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It has been well over a year since local businesses, industries and organizations were able to come together for an update on Darke County’s economic efforts. That wait came to an end on Aug. 4 when Darke County Economic Development (DCED) and Partnering for Progress held its Summer Mixer at Montage Cafe.
Mike Bowers, director, and Tamala Marley, workforce specialist, shared updates on their activities over the past year and where Darke County is heading with its current economic climate. Bowers also announced special awards, including naming Family Health as the Business of the Year for 2021.
“This goes to a well-deserved organization that has done phenomenal things and continues to do phenomenal things in the county in the healthcare field,” said Bowers. “I think they have positively affected every community in the county.”
Accepting the award were Jean Young and Jared Pollick. Young, the retired director of Family Health, shared the history of Family Health and what it has done over the past 49 years. The organization began caring for migrant farm workers, but it was quickly realized there were 3,000 residents without a physician and kept the facility open year round. Today, Family Health has 30,000 patients that walk through the doors 120,000 times each year. The organization has grown to include a pharmacy, pediatrics, women’s healthcare, vision and dental programs, laboratory, Women and Infant Children (WIC) program and radiology. Young said she is very proud of their addiction medicine and needle exchange programs.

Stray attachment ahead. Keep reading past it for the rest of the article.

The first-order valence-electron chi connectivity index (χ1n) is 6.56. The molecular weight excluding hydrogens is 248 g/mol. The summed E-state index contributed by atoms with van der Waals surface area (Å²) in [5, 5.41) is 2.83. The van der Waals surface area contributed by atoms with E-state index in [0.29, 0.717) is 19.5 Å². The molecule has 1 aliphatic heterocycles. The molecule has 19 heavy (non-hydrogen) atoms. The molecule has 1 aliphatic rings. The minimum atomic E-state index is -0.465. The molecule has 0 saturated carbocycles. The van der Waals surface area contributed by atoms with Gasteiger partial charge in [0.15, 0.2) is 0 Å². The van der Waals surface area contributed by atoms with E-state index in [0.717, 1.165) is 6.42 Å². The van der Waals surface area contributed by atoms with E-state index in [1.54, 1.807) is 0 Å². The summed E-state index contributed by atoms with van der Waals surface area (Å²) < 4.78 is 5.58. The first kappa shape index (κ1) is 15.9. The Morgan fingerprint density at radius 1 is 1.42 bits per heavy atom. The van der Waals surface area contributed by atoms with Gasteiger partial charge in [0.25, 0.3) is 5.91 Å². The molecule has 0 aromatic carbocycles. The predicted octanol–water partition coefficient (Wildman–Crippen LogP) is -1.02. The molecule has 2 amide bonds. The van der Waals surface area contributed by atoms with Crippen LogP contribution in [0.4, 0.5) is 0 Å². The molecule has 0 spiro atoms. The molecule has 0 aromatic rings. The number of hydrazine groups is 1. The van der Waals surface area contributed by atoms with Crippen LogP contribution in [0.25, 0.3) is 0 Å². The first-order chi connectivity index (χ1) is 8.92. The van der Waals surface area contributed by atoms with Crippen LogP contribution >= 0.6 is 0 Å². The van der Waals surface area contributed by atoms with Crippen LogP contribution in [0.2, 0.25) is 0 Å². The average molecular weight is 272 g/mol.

Pollick, current director, shared that Family Health is the seventh largest health center in the state and competes with Cleveland and Columbus. Because of their size, Family Health was able to attract and will soon add a psychiatrist to its stable of programs. Very soon they will begin a rural county medicine program that will allow family medicine residents to train in the community.
In addition to Family Health, Bowers recognized Dennis Baker, Young and Jim Atchley for their service to the Darke County Community Improvement Corporation (CIC).
Marley gave an update on her activities that are expected to build a workforce from current residents. DCED recently held a Summer Manufacturing Camp for 20 seventh and eighth graders from six Darke County schools. The participants had the opportunity to grow skills that employers say are needed, including communication, problem solving and team work.
The workforce development specialist also shared that nine local students were recently presented with the 20 Under 20 Award. These students worked, co-oped or interned at local businesses in a variety of fields, including healthcare, diesel technology, electrical supply, construction, HVAC, IT and early childhood education.
Upcoming programs for workforce development is Manufacturing Day for local high schoolers on Oct. 1 and Junior Job Shadowing in November.
Bowers said his office wants to make sure that Darke County has a workforce going forward and is working in several areas to ensure this happens. “We are fortunate in this county to have a great work ethic,” he said. However, his office is working with several communities to make sure there is housing available for the workforce. Versailles and Arcanum are currently working on subdivisions and Greenville and Ansonia are also moving forward in that area. While new housing is important, Bowers emphasized that taking care of what you already have is important. He is currently working with the Darke County Commission to develop a Land Bank to clean up some of the properties that have been left in disrepair.
Darke County is also working towards better rural internet access. According to Bowers, COVID forced schools to use laptops, iPads and chrome books. Without reliable internet access, those tools lose their usefulness.